Defining dance in terms of strength
One of the most comprehensive definitions of dance comes from Joann Kealiinohomoku. She wrote, “Dance is a transient mode of expression, performed in a given form and style by the human body moving in space. Dance occurs through purposefully selected and controlled rhythmic movements.” This definition allows for a great many things to be considered dance as long as it meets the following:
1) The movement is performed by the human body. (i.e. dances with wolves is possible; wolves dancing is not.)
2) The movement is purposefully selected and controlled. (Lots and lots of technique class!)
The criteria above are not necessarily concrete and immutable, but one thing is certain—the definition of dance revolves around movement, which is readily defined by Merriam-Webster as “the act or process of moving; especially, change of place or position or posture.” Combining this with the above produces a slightly more specific definition of dance—the transient expression of purposefully selected and controlled change of place, position, or posture by the human body in a given form and style. Simplifying form and style to aesthetics yields the transient, aestheticized expression of purposefully selected and controlled change of place, position, or posture by the human body.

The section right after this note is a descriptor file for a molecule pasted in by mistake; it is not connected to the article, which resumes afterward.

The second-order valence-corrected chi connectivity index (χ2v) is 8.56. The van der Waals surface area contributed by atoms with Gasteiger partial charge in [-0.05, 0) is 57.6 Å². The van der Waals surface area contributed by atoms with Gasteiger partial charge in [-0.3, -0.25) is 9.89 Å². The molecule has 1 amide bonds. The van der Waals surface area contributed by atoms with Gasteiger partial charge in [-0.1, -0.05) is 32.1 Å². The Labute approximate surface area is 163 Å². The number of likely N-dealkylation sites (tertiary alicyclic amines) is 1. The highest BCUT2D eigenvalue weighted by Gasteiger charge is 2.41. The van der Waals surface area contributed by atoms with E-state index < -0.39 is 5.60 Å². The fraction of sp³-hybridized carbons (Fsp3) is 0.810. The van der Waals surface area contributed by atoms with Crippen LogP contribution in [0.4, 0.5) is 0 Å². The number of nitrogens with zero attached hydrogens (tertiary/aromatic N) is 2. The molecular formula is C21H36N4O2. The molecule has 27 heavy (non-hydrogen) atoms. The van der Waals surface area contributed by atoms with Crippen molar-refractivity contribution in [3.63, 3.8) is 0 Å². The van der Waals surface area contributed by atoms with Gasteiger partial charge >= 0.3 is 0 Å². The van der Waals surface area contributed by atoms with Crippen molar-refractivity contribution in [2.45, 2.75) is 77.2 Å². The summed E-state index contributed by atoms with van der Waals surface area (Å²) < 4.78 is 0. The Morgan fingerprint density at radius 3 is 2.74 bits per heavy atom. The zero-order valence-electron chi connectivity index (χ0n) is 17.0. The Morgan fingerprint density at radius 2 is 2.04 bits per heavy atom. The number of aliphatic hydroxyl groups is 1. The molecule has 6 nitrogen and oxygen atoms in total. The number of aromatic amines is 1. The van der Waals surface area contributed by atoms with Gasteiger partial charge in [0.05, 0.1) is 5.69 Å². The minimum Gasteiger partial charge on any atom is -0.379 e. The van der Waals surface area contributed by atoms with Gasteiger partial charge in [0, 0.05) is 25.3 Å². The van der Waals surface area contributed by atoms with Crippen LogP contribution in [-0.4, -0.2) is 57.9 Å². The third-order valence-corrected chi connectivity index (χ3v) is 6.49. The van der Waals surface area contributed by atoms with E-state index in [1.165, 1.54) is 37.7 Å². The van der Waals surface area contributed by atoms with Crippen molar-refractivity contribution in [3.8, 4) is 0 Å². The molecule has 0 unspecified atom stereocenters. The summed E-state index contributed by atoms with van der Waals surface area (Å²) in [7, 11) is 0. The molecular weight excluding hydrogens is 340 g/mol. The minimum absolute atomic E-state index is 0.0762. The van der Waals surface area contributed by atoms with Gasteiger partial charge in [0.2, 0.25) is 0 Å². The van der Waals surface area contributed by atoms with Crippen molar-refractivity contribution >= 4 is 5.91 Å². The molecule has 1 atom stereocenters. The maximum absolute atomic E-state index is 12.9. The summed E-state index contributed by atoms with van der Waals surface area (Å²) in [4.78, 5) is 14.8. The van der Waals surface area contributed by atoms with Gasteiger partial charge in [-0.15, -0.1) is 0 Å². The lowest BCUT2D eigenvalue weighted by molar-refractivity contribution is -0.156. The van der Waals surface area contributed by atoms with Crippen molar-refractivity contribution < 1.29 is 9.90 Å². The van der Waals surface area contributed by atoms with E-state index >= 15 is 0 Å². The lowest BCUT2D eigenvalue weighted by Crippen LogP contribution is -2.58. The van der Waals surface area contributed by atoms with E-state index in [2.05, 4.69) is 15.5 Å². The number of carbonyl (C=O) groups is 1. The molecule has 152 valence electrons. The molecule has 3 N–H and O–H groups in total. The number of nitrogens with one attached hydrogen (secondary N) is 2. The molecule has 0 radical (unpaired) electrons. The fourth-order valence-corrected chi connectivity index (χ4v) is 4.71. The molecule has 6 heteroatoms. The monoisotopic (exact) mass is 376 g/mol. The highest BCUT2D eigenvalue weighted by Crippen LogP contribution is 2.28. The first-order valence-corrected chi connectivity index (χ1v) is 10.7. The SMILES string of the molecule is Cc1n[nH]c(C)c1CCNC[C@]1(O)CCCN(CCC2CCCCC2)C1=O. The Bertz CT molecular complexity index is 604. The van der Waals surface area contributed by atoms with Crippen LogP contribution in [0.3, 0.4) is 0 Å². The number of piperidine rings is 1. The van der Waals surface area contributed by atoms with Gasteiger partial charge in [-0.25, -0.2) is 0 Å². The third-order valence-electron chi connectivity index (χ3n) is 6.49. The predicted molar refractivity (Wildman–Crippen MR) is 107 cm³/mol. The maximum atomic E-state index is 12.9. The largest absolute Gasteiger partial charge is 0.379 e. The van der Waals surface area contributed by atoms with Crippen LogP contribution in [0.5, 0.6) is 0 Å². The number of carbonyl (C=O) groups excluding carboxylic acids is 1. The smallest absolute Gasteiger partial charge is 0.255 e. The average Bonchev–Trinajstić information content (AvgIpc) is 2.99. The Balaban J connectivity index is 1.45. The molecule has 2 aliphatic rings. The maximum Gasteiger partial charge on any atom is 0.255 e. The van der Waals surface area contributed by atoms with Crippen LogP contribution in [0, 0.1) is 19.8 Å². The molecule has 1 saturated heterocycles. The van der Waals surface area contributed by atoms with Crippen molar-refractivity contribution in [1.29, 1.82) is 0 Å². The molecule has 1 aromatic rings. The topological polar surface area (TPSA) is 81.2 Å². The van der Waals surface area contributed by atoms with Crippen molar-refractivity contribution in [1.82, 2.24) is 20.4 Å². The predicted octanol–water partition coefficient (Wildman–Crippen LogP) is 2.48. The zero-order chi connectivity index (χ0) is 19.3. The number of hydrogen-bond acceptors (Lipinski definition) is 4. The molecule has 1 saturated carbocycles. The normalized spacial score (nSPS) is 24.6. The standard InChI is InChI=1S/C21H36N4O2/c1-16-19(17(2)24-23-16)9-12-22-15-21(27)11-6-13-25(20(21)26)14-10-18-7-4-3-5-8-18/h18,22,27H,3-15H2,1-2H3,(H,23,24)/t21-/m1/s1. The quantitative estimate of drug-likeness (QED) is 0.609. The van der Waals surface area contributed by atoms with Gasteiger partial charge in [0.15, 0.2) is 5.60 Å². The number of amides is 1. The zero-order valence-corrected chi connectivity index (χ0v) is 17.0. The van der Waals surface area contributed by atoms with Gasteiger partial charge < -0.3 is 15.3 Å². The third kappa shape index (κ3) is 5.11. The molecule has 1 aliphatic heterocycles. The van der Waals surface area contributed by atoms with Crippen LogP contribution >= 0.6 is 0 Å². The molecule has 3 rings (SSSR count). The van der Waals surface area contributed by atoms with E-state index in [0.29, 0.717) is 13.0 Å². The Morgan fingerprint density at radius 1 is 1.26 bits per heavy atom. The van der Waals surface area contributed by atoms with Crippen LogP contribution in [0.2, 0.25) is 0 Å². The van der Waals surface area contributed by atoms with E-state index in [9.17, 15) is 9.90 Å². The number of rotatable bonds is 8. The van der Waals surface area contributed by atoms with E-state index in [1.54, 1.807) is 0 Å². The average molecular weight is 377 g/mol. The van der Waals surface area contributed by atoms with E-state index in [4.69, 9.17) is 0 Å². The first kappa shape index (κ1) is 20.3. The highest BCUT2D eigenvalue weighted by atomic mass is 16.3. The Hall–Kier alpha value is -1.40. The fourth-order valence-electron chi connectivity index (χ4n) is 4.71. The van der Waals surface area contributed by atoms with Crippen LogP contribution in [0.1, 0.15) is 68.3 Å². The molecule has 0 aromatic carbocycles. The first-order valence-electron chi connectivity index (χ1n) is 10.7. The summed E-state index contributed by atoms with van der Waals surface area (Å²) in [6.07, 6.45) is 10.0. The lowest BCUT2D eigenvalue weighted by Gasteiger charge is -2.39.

However, this exercise in minutiae can get even more esoteric. First of all, the human body is a vast organization of multiple different and synergistic systems. Though all contribute to human movement to some degree, the musculoskeletal system is most directly involved. The muscles and bones of the body form a complex system of levers which enable the change of place, position, posture, or—in other words—interaction with the environment. Secondly, recalling Newton’s First Law of Motion (an object either remains at rest or continues to move at a constant velocity, unless acted upon by a force) concludes that this interaction is caused by forces produced by the musculoskeletal system. By once again combining all this information together, the definition of dance becomes the transient, aestheticized expression of purposefully selected and controlled forces against external objects by the musculoskeletal system. This is admittedly cumbersome. Yet by applying the physiological definition of strength—the ability to produce muscular force against an external object—dance is then simply the transient, aestheticized expression of strength.
Truthfully, this is not an earth-shattering revelation. However, it is helpful to reframe the discussion about what dance is such that dancers and dance educators are better able to study and perform their craft. By defining dance in this way, it is clear that strength is the most important characteristic of human movement and developing strength should be the foundation and focus of every physical activity, especially dance.